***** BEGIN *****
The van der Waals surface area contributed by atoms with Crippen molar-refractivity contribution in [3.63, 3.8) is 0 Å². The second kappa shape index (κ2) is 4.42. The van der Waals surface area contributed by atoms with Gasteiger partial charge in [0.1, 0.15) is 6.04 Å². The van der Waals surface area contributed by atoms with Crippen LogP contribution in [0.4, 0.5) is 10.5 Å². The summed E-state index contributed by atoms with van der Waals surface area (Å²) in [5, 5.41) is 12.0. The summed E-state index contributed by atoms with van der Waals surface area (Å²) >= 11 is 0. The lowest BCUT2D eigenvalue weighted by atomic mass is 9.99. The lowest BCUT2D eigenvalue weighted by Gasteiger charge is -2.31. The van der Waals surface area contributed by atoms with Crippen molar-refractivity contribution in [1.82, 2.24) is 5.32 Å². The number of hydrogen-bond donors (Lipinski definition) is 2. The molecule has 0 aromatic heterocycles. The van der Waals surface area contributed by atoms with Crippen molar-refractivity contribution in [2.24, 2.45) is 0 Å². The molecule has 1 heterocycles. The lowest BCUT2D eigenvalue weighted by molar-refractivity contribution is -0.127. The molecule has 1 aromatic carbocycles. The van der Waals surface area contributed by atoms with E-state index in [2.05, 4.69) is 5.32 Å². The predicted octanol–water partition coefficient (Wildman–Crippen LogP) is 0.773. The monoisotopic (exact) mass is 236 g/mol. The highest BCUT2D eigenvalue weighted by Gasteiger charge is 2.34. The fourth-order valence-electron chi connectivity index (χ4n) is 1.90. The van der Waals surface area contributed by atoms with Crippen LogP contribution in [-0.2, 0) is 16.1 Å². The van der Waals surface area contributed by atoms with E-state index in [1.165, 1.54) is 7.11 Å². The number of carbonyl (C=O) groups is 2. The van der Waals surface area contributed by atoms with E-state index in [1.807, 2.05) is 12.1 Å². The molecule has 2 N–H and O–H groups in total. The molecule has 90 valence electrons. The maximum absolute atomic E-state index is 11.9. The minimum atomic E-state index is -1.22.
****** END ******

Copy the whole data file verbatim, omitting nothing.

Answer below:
The van der Waals surface area contributed by atoms with Crippen molar-refractivity contribution in [3.63, 3.8) is 0 Å². The second kappa shape index (κ2) is 4.42. The van der Waals surface area contributed by atoms with Gasteiger partial charge in [0.1, 0.15) is 6.04 Å². The van der Waals surface area contributed by atoms with Crippen LogP contribution in [0.4, 0.5) is 10.5 Å². The summed E-state index contributed by atoms with van der Waals surface area (Å²) in [5, 5.41) is 12.0. The summed E-state index contributed by atoms with van der Waals surface area (Å²) >= 11 is 0. The lowest BCUT2D eigenvalue weighted by atomic mass is 9.99. The lowest BCUT2D eigenvalue weighted by Gasteiger charge is -2.31. The van der Waals surface area contributed by atoms with Crippen molar-refractivity contribution in [1.82, 2.24) is 5.32 Å². The number of hydrogen-bond donors (Lipinski definition) is 2. The molecule has 0 aromatic heterocycles. The van der Waals surface area contributed by atoms with Crippen molar-refractivity contribution in [2.24, 2.45) is 0 Å². The molecule has 1 heterocycles. The lowest BCUT2D eigenvalue weighted by molar-refractivity contribution is -0.127. The molecule has 1 aromatic carbocycles. The van der Waals surface area contributed by atoms with E-state index in [2.05, 4.69) is 5.32 Å². The predicted octanol–water partition coefficient (Wildman–Crippen LogP) is 0.773. The monoisotopic (exact) mass is 236 g/mol. The highest BCUT2D eigenvalue weighted by Gasteiger charge is 2.34. The fourth-order valence-electron chi connectivity index (χ4n) is 1.90. The van der Waals surface area contributed by atoms with Crippen LogP contribution in [-0.2, 0) is 16.1 Å². The van der Waals surface area contributed by atoms with E-state index in [1.165, 1.54) is 7.11 Å². The number of carbonyl (C=O) groups is 2. The van der Waals surface area contributed by atoms with E-state index in [1.807, 2.05) is 12.1 Å². The molecule has 2 N–H and O–H groups in total. The molecule has 90 valence electrons. The maximum absolute atomic E-state index is 11.9. The minimum atomic E-state index is -1.22.